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Please note that the information on this page is based on the EMCDDA Annual report 2011: the state of the drugs problem in Europe. Most statistical data relate to the year 2009 (or the last year available).


Annual report 2011: the state of the drugs problem in Europe
Opioid use and drug injection

Published: 15 November 2011

Injecting drug use

Injecting drug users are among those at highest risk of experiencing health problems from their drug use, such as blood-borne infections (e.g. HIV/AIDS, hepatitis) or drug overdoses. In most European countries, injection is commonly associated with opioid use, although in a few countries, it is associated with use of amphetamines.

Only 14 countries were able to provide recent estimates of the prevalence of injecting drug use (1). The available data suggest large differences between countries, with estimates ranging from less than one to five cases per 1 000 population aged 15-64 for most of the countries, with an exceptionally high level of 15 cases per 1 000 reported in Estonia. Taking these 14 countries together as a whole, it can be calculated that there are about 2.6 injecting drug users per 1 000 population aged 15-64. In addition to active injectors, there are a large number of former injecting drug users in Europe (Sweeting et al., 2008), but figures are not available for most EU countries.

About 41 % of primary opioid clients entering specialist drug treatment, mainly heroin users, report injecting as the usual mode of administration. Levels of injecting among opioid users vary between countries, from 8 % in the Netherlands to 99 % in Latvia and Lithuania (Figure 13), which may be explained by factors such as the history of heroin use in the country, the type of heroin available (white or brown), price, and user culture.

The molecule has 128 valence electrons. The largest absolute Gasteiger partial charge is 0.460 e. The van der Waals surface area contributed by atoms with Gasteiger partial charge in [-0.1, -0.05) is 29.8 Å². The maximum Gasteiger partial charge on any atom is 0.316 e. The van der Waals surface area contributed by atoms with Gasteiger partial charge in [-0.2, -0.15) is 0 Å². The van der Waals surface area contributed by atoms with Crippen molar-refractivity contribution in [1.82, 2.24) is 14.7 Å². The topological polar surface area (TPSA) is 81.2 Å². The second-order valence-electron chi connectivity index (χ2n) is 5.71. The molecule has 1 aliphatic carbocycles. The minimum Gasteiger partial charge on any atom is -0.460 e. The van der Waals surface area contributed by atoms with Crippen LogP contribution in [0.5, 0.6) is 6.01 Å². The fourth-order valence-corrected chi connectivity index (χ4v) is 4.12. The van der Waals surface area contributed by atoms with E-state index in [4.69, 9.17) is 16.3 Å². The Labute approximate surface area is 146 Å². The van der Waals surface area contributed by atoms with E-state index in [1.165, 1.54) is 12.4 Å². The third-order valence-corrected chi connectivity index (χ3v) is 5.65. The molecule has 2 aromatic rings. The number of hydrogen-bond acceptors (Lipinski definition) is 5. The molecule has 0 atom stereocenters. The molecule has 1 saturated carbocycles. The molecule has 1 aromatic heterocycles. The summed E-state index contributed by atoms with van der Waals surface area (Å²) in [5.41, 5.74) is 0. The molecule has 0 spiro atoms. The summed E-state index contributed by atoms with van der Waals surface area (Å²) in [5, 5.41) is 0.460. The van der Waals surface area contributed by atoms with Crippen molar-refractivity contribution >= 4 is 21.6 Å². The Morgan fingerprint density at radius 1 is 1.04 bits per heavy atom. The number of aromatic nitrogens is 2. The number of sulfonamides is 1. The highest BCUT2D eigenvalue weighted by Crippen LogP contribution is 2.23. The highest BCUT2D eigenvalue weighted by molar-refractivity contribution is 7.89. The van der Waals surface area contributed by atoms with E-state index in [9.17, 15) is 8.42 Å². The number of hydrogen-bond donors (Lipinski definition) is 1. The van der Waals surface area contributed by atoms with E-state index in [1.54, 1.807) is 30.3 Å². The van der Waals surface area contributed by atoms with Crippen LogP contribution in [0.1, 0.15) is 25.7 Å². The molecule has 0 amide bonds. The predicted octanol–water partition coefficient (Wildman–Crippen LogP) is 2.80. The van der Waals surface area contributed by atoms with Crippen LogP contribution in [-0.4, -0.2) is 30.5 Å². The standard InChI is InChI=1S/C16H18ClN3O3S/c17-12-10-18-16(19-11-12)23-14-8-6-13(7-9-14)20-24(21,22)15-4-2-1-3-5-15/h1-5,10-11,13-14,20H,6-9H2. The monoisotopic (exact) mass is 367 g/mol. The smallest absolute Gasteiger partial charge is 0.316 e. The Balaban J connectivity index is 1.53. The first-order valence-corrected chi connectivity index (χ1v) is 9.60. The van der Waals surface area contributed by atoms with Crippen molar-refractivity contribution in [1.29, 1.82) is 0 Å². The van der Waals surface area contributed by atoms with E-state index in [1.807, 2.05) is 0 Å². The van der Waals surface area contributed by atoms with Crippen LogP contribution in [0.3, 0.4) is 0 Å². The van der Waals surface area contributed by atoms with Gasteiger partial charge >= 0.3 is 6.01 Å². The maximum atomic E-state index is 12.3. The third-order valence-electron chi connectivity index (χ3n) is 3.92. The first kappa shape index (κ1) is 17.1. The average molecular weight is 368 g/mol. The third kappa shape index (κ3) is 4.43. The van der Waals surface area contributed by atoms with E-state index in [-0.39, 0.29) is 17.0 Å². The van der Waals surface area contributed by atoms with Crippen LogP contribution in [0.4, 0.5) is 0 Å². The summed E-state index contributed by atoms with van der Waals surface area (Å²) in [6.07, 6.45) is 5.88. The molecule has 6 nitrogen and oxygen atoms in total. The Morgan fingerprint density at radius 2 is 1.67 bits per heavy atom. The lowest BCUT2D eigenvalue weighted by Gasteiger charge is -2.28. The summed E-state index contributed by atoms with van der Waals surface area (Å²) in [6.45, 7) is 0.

Drawing conclusions on time trends in the prevalence of injecting drug use based on repeated prevalence estimations is difficult because of the lack of data and, in some cases, the wide uncertainty ranges of the estimates. Available data indicate an overall decrease in opioid injection, particularly heroin injection, in Europe. In some countries, however, injecting levels appear to have remained relatively stable (Greece, Cyprus, Hungary, Croatia, Norway), while the Czech Republic reported an increase of injectors, mostly methamphetamine users, between 2004 and 2009 (2).

Most European countries have reported a decrease of the proportion of injectors among primary heroin clients between 2004 and 2009. The few countries where this is not the case report the highest proportions of heroin users among clients entering treatment.


(1) See Figure PDU-2 in the 2011 statistical bulletin.

(2) See Table PDU-6 (part iii) in the 2011 statistical bulletin.

Bibliographic references

Sweeting, M.J., De Angelis, D., Ades, A.E. and Hickman, M. (2008), 'Estimating the prevalence of ex-injecting drug use in the population', Statistical Methods in Medical Research 18, pp. 381-95.

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The European Monitoring Centre for Drugs and Drug Addiction (EMCDDA) is the reference point on drugs and drug addiction information in Europe. Inaugurated in Lisbon in 1995, it is one of the EU's decentralised agencies. Read more >>

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Page last updated: Friday, 28 October 2011